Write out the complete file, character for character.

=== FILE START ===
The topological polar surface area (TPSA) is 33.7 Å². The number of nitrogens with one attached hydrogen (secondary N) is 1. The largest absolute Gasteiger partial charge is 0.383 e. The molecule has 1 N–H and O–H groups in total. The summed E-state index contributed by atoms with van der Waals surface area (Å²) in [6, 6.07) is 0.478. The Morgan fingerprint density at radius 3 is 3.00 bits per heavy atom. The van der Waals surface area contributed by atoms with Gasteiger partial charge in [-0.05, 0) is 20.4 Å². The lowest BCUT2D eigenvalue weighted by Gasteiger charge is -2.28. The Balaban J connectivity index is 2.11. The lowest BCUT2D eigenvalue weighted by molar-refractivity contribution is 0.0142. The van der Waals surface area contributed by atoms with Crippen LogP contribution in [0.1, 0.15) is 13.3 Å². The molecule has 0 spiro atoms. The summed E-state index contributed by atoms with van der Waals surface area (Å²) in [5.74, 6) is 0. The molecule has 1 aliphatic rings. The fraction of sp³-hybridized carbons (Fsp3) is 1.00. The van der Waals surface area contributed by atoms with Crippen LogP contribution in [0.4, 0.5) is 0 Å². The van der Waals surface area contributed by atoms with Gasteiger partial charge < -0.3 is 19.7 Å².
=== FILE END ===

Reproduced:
The topological polar surface area (TPSA) is 33.7 Å². The number of nitrogens with one attached hydrogen (secondary N) is 1. The largest absolute Gasteiger partial charge is 0.383 e. The molecule has 1 N–H and O–H groups in total. The summed E-state index contributed by atoms with van der Waals surface area (Å²) in [6, 6.07) is 0.478. The Morgan fingerprint density at radius 3 is 3.00 bits per heavy atom. The van der Waals surface area contributed by atoms with Gasteiger partial charge in [-0.05, 0) is 20.4 Å². The lowest BCUT2D eigenvalue weighted by Gasteiger charge is -2.28. The Balaban J connectivity index is 2.11. The lowest BCUT2D eigenvalue weighted by molar-refractivity contribution is 0.0142. The van der Waals surface area contributed by atoms with Crippen LogP contribution in [0.1, 0.15) is 13.3 Å². The molecule has 0 spiro atoms. The summed E-state index contributed by atoms with van der Waals surface area (Å²) in [5.74, 6) is 0. The molecule has 1 aliphatic rings. The fraction of sp³-hybridized carbons (Fsp3) is 1.00. The van der Waals surface area contributed by atoms with Crippen LogP contribution in [0.4, 0.5) is 0 Å². The van der Waals surface area contributed by atoms with Gasteiger partial charge < -0.3 is 19.7 Å².